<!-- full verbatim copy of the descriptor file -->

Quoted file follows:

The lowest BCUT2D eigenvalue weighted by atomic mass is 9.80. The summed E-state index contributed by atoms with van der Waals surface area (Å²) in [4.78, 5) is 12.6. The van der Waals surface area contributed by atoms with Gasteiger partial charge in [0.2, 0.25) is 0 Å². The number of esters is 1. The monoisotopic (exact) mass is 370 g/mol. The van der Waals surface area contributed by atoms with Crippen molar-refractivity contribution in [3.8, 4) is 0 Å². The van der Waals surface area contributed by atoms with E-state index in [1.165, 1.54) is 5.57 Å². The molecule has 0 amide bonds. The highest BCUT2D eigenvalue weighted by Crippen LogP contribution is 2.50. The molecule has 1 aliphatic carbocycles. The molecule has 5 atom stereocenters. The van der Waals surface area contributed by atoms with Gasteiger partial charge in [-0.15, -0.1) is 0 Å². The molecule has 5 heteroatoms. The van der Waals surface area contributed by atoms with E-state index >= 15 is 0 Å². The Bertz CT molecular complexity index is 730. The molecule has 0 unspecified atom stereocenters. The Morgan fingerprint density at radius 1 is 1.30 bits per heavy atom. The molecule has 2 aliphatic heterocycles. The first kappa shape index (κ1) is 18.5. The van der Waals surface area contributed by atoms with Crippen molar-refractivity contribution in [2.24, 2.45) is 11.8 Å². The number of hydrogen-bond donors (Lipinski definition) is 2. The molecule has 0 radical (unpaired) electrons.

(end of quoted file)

The lowest BCUT2D eigenvalue weighted by atomic mass is 9.80. The summed E-state index contributed by atoms with van der Waals surface area (Å²) in [4.78, 5) is 12.6. The van der Waals surface area contributed by atoms with Gasteiger partial charge in [0.2, 0.25) is 0 Å². The number of esters is 1. The monoisotopic (exact) mass is 370 g/mol. The van der Waals surface area contributed by atoms with Crippen molar-refractivity contribution in [3.8, 4) is 0 Å². The van der Waals surface area contributed by atoms with E-state index in [1.165, 1.54) is 5.57 Å². The molecule has 0 amide bonds. The highest BCUT2D eigenvalue weighted by Crippen LogP contribution is 2.50. The molecule has 1 aliphatic carbocycles. The molecule has 5 atom stereocenters. The van der Waals surface area contributed by atoms with Gasteiger partial charge in [-0.15, -0.1) is 0 Å². The molecule has 5 heteroatoms. The van der Waals surface area contributed by atoms with E-state index >= 15 is 0 Å². The Bertz CT molecular complexity index is 730. The molecule has 0 unspecified atom stereocenters. The Morgan fingerprint density at radius 1 is 1.30 bits per heavy atom. The molecule has 2 aliphatic heterocycles. The first kappa shape index (κ1) is 18.5. The van der Waals surface area contributed by atoms with Crippen molar-refractivity contribution in [2.24, 2.45) is 11.8 Å². The number of hydrogen-bond donors (Lipinski definition) is 2. The molecule has 0 radical (unpaired) electrons.